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The papers today are suggesting that Frank Rijkaard might be interested in the Chelsea job in the not-entirely-unexpected event of it becoming available, and the press have turned on Avram Grant now after their Carling Cup final defeat to Tottingham. So what's up at Chelsea and do they really have problems and aren't they alright really and how come they're not top when they're INSANELY RICH?
I think they've got genuine problems. To put that in prespective, there's only so far they can fall - their squad is one of the five best in the league in terms of talent and their players are strong-minded and used to winning titles. If I was suddenly made manager tomorrow they'd still be too good for teams like Wigan and Derby and Birmingham and Fulham.
In American Football (and, to be honest, I've no idea whether to write this for a UK or US audience, so you're both going to have to bear with me for the bits you already know, apologies) in the 90s the Dallas Cowboys had an amazing team built by a Head Coach called Jimmy Johnson, but after back-to-back superbowls JJ and the owner (er...who also has the intiials JJ), fell out. Johnson was sacked and a new man called Barry Switzer was put in charge. Reputedly, several senior players had no respect for Switzer, and he certainly never renewed the team and would never coach again in the NFL. Yet his Cowboys went 12-4 twice and won a superbowl, simply because of the abundant talent on the roster (after which they fell to 10-6 and then 6-10). The simliarities with Avram Grant are striking. Grant's CV doesn't warrant the job he now holds - previous roles were at Maccabi Haifa and the Israeli national job - and he's been put in place partly thanks to his good relationship with the club's heirarchy.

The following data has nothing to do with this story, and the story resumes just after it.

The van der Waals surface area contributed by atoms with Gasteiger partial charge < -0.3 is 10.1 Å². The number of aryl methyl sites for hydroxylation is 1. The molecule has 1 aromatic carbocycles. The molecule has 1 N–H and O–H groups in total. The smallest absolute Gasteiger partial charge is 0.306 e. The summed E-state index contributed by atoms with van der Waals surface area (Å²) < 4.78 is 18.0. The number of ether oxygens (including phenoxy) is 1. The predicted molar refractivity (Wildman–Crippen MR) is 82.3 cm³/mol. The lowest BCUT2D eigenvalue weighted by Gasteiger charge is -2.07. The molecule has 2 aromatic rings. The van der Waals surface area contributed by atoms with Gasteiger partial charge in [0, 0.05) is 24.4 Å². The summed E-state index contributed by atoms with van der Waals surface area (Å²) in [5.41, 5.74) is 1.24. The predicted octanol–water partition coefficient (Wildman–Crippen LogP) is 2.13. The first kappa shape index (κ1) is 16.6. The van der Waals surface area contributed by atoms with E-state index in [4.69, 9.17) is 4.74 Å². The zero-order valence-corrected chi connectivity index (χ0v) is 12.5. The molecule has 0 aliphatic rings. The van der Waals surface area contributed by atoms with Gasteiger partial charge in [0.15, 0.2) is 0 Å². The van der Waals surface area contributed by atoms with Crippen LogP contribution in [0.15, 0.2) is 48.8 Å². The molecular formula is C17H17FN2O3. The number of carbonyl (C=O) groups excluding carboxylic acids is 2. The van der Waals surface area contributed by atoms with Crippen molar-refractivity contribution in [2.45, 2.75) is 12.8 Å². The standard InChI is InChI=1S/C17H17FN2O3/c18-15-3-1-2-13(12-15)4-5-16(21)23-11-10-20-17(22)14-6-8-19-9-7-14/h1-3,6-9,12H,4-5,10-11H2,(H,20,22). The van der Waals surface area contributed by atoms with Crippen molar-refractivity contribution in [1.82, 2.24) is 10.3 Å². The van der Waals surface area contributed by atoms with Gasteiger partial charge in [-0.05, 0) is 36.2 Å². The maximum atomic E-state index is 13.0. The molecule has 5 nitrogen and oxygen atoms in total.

Chelsea's previous manager, Jose Mourinho, instilled an extraordinary tactical discipline in the side (partly by consistently substituting players who ignored instructions), and while it wasn't pretty to watch, it did mean that they were superbly effective in shutting opponents down (as when they beat Barcelona in the Champions League, and in last year's FA Cup Final which they won on pens after refusing ever to send more than 3 men ahead of the ball). They very rarely lost after getting a lead, as Chelsea did on Sunday. Under Grant, a manager tasked with making them more attacking, this discipline is gradually ebbing away. It's evident in the fact that Belletti is playing regularly (when he simply cannot defend, and can't be trusted one-on-one with any half-decent winger), and it was evident in the Carling Cup final on Sunday when Drogba failed to track Woodgate properly when he headed the winner. Chelsea's midfield used to play a ferocious high-energy pressing game when opponents got near their box, but it's slipping now. Makelele's legs have gone, and though Mikel is far more talented (and very strong on the ball) he's indisciplined and makes bad decisions. Add Ballack's occasional misdemeanors to the nasty streaks of Terry and Essien and Chelsea have also got too much volatility in the side, meaning that they will have problems with suspensions. Besides that, Robben was one of the most explosive and effective attackers in the league and Malouda has not been an adequate replacement (he looks fairly lightweight, and while his movement is good he rarely beats his man with the ball). Terry is paying now for his macho insistence on playing with minor injuries by getting lots more injuries, Ashely Cole is a shadow of his old Arsenal self and Man Utd and Arsenal have both found consistent, effective, settled sides. Grant's early results were good, but against a soft schedule that included Hull City and Rosenborg and most of the bottom half of the Prem - in games against Man Utd and Arsenal they've been comfortably beaten (more so than the score indicates). Despite all this, individual talent like Drogba and Anelka and Lampard and Joe Cole will win them games, but if they're anywhere near the final reckoning for the Prem or the Champions League this season I will be very surprised.